The monthly in arrears payment means that the amount of Universal Credit does not correspond to current circumstances, even for RTI wages. Monthly payment also raises issues about the fit (or lack of fit) with the household budgeting practices of those on low incomes. Monthly payments could suit some claimants who pay their rent or mortgage monthly. In practice, however, Universal Credit is likely to disrupt family budgeting patterns for many by removing the ‘vital set of links in a chain of money management’ (Daly and Kelly, 2015: 176). These features in the current system take the form of labelling of benefits, differing payment intervals and different recipients for different benefits/tax credits etc. – together with the psychological boost of receiving benefit payments on certain days, thus ‘bridging’ life on a low income. These might be seen as unintended consequences of the current system, rather than design features intended to support budgeting. Nevertheless, as Millar (2015) argued:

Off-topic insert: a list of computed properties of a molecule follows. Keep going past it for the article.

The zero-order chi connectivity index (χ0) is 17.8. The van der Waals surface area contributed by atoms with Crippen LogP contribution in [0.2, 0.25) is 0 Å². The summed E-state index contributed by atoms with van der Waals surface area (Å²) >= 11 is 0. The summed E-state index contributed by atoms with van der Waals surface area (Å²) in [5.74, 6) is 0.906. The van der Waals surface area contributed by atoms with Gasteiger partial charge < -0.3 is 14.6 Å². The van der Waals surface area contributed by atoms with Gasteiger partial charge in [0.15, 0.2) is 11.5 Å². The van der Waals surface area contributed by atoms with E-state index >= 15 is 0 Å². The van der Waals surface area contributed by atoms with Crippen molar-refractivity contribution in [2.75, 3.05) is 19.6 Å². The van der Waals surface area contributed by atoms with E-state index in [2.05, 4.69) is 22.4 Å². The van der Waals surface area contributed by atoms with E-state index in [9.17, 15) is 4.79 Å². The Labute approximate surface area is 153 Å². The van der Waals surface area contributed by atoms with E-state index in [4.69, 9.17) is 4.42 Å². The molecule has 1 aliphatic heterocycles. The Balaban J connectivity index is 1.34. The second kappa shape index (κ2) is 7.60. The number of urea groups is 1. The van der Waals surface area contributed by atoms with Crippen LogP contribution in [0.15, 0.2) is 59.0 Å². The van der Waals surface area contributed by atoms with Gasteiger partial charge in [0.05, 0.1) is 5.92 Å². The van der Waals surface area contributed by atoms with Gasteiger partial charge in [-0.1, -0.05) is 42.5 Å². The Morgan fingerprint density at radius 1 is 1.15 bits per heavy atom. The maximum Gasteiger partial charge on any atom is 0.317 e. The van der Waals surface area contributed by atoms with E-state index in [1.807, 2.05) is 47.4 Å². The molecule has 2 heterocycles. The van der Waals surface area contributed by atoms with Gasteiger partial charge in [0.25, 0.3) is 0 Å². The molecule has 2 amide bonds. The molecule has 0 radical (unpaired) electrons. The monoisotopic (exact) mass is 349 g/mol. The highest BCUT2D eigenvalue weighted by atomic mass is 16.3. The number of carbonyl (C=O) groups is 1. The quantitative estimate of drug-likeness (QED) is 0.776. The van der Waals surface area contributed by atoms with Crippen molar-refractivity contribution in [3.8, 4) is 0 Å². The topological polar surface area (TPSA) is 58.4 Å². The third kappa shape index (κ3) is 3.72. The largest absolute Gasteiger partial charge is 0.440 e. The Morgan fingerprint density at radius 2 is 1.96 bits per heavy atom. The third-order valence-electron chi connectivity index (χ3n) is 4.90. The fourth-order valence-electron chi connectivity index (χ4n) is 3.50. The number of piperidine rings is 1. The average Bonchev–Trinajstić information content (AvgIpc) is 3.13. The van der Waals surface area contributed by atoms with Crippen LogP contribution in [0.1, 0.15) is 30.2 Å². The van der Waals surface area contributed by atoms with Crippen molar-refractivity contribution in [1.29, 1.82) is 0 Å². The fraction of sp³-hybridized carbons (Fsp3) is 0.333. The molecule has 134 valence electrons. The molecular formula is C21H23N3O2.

There will be no flexibility of different payments being received on different days of the week or month, as there is now. Universal Credit is one basket, with all the eggs in it, which makes people vulnerable if anything goes wrong. If there is only one system, and that system lets you down, then hardship will inevitably result, unless families and others are able to help pick up the pieces.

This has important implications for budgeting. Women are more likely to manage the household budget in low-income families, and to be responsible for the more frequently purchased items (daily/weekly), so there is concern that this will have a disproportionate impact on them (WBG, 2012a). Reporting on only the views of the main claimant (more likely to be men), in research into potential claimants’ perspectives on Universal Credit, Tu and Ginnis (2012) found that only one in ten thought that monthly budgeting would make things easier. Two-thirds of the total sample were already running out of money before the end of the week/month always, most of the time, more often than not or sometimes.